A critical care nurse from Melbourne, Australia, went above and beyond the call of duty for a Down syndrome patient who was infected with COVID-19. Sarah Kelly was placed in intensive care and on a ventilator after her oxygen levels plummeted dramatically. The 22-year-old was admitted to the Royal Melbourne Hospital in late July after contracting coronavirus.
Sarah refused to wear a nasal cannula for oxygen, despite her caregivers’ best efforts. After refusing to use the tubes, she inhaled oxygen through a straw. She had Down syndrome and was perplexed as to why she needed to keep them in her nose.Steven Moylan, Sarah’s critical care nurse, reasoned that he had no choice but to assist her. After noticing Sarah’s fondness for The Wiggles, an Australian children’s music group, he considered approaching them for assistance.
Steven, who has an autistic brother, decided to contact The Wiggles and ask if they could record a personalized video about how to use oxygen tubes. Steven hoped that seeing her idols use the tubes would persuade Sarah to wear hers in order to save her life. “It was critical that we got her to do it because it could have meant the difference between success and failure off the ventilator,” he said.Steven had no idea how to contact The Wiggles directly at first.
He spent a week contacting them, sending dozens of emails, and calling 35 times via their website, the ABC, and a friend who worked at the Starlight Children’s Foundation. He eventually turned to Google, where he discovered a private phone number on a fan website. The phone number belonged to a fan who provided Steven with an email address associated with The Wiggles.He eventually got through to the musical group.
Sarah’s story moved them, and they agreed to Steven’s video request.”Anthony and I just jumped in our cars, met at the studio, and we just recorded and filmed this quick video for Sarah to help alleviate the fear she had,” Simon explained. “As the Wiggles, we are more than happy to take that on board and do whatever we can.”
Sarah had fallen into a coma by this point due to her body’s increased need for oxygen.
Sarah needed to feel more at ease with the nasal cannula and her breathing exercises, so Blue Wiggle Anthony Field and Red Wiggle Simon Pryce shot a video with a dummy Dorothy the Dinosaur using the hospital equipment Steven had sent to their studio. In the video, the band made sure to say exactly what Sarah needed to hear. “We thought we could present it to Sarah as if we were her friends, and we do it in a way that makes it less scary,” Anthony explained.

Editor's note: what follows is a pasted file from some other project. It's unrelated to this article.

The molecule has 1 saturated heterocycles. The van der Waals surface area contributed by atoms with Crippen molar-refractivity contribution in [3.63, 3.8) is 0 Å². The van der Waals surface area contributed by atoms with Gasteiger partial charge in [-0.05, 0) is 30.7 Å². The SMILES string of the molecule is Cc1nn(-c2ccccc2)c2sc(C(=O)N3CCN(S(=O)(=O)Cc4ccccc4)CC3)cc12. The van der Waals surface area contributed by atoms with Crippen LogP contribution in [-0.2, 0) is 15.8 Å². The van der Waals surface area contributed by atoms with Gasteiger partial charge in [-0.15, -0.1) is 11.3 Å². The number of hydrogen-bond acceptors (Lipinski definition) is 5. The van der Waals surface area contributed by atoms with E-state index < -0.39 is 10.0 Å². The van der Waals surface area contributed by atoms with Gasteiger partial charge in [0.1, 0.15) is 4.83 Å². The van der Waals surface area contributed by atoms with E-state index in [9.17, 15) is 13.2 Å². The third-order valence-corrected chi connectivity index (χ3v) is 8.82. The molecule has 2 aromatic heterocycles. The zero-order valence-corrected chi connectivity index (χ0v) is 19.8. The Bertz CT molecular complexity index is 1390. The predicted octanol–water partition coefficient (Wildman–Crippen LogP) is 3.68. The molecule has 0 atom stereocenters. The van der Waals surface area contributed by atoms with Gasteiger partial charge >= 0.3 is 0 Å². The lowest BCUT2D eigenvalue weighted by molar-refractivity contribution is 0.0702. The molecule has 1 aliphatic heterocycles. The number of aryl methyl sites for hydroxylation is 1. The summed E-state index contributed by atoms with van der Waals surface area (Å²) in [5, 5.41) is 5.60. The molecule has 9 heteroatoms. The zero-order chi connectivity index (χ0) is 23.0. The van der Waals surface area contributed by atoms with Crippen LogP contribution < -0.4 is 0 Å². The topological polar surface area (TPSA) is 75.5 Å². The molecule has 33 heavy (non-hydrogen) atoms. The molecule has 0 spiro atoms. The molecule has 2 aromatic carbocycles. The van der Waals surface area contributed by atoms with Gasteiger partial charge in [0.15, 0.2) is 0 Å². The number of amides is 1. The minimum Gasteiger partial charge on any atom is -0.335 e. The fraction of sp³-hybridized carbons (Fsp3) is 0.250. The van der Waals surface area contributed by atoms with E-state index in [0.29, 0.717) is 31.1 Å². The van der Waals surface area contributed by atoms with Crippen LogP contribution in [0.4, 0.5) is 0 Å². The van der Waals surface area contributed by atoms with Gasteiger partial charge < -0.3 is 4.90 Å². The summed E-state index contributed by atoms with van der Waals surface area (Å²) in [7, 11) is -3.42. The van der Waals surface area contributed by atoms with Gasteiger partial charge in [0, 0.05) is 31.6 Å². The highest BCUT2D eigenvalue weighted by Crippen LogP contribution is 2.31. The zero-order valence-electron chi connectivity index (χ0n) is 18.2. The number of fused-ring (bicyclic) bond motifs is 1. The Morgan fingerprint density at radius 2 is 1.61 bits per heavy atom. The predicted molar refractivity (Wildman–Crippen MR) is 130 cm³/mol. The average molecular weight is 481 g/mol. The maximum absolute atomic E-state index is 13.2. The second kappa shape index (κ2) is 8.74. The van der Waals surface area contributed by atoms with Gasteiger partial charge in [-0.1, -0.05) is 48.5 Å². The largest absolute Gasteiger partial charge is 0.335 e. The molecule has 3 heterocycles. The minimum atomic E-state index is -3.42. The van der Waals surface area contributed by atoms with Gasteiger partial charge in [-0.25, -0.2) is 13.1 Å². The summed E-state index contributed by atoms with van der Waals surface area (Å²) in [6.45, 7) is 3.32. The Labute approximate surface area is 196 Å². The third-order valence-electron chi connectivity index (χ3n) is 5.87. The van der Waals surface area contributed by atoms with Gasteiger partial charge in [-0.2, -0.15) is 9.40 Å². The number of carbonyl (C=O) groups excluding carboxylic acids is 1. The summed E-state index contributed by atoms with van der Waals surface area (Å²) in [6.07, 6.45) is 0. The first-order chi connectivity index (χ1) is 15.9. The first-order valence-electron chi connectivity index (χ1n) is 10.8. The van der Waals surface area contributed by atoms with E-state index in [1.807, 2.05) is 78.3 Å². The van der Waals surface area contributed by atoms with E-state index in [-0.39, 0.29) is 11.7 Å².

The Wiggles performed a special song for Sarah and demonstrated wearing the nasal prongs, instructing her to take deep breaths as she did so. Sarah watched the video made for her by The Wiggles after waking up from her coma in early August. It also worked! Sarah began putting on her oxygen tubes and wore them all day. She also began her breathing exercises.
Sarah’s condition improved almost immediately, and she was soon discharged from the ICU. She’s been in the hospital for five weeks, three of which she was in a medically induced coma. Sarah’s miraculous recovery benefited not only Steven but also the rest of the hospital staff. Her story was exactly what they needed: some good news in the midst of this terrible pandemic.
Steven appreciates The Wiggles taking the time to film the video for his patient. But the critical care nurse deserves all of the credit for the band. “He’s been in the ICU and fighting COVID for the past 18 months, but he was still able to think outside the box and consider someone’s personal circumstance,” Simon explained.
It’s wonderful to see how this collaborative effort turned out! Sarah is now back on her feet, thanks to the good people who saved her life.
More on this story can be found in the video below from 9 News Australia.